Integers
Date | October |
Class | pre algebra |
Teacher | Anna Thompson |
Notes |
Tiles for integers |
Date | Sept. 26, 2005 |
Class | Algebra 1 |
Teacher | Patti Bailey |
Notes | Blocks and tiles for integers. The visual students really liked this. It helped them immensely. The algebra students that remembered it from last year didn’t want to go back to the visual part. It actually confused some of them, especially neutralizing with the subtraction. I resort to them quite often when I see a bit of confusion in the students’ eyes. They work nicely with positives and negatives. Today with multiplication of negatives the students got a little confused. They wanted to know ‘why’ the positives and negatives were arranged the way they were on the grid. |
Date | September 30, 2005 |
Teacher | Tami Heiser |
Notes | Chips for integers. Activity: Let one color of chips represent negative numbers and let the other color represent positive numbers. For each problem the students will display the appropriate number of colored chips for each number. |
Date | September |
Teacher | Cassandra Joseph |
Notes | My pre-algebra classes were learning to add like terms yesterday. I usually introduce this with M & M's, but forgot to get them, so I thought I would try the Algebra tiles. I used the different color tiles to represent different variables laid out the terms and then had the students write the expression and simplify it. They seemed to grasp the concept of "Like terms" better than with the M & M's. Some of my students, who have been struggling, were answering questions right and left...apparently they like the visual!! |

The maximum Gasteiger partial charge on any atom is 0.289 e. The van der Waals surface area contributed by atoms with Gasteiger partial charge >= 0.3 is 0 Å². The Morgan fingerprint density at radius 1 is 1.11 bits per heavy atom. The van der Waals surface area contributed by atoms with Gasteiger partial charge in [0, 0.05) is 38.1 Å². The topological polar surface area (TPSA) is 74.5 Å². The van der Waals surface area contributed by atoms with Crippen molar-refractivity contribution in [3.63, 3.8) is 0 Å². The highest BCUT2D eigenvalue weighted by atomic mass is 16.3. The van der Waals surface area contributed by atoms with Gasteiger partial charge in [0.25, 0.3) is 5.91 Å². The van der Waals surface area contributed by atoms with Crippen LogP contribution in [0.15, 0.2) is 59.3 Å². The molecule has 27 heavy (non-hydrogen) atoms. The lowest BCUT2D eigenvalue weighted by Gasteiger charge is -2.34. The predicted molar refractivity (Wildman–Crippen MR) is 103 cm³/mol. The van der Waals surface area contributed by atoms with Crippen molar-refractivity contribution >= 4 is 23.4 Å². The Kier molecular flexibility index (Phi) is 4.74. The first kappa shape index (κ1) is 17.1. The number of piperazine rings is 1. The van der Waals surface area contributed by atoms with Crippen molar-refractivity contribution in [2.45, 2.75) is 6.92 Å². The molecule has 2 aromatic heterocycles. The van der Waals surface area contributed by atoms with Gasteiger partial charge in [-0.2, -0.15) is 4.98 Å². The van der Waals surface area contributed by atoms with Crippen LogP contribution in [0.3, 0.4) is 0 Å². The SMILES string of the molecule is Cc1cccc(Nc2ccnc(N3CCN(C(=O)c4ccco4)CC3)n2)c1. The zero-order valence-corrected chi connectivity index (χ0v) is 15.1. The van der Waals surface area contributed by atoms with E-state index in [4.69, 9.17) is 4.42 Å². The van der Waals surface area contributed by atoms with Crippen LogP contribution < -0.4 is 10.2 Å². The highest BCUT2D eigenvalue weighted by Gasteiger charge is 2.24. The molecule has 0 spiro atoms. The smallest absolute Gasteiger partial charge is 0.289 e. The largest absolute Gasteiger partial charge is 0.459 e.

Date | September 30 |
Teacher | Lanette VonSeggern |
Notes | I used the two colored tiles in my Algebra 1 class. The students were showing the addition and subtraction of integers with the tiles. I did not discuss the rules first but some of the students wanted to state the rules instead of showing the addition/subtraction. This process reinforced the subtraction rule of changing to add the opposite. The students also remembered being introduced to subtraction as “take away.” This activity was great for the visual learner – which I think I tend to overlook in my classroom because I am not visual. |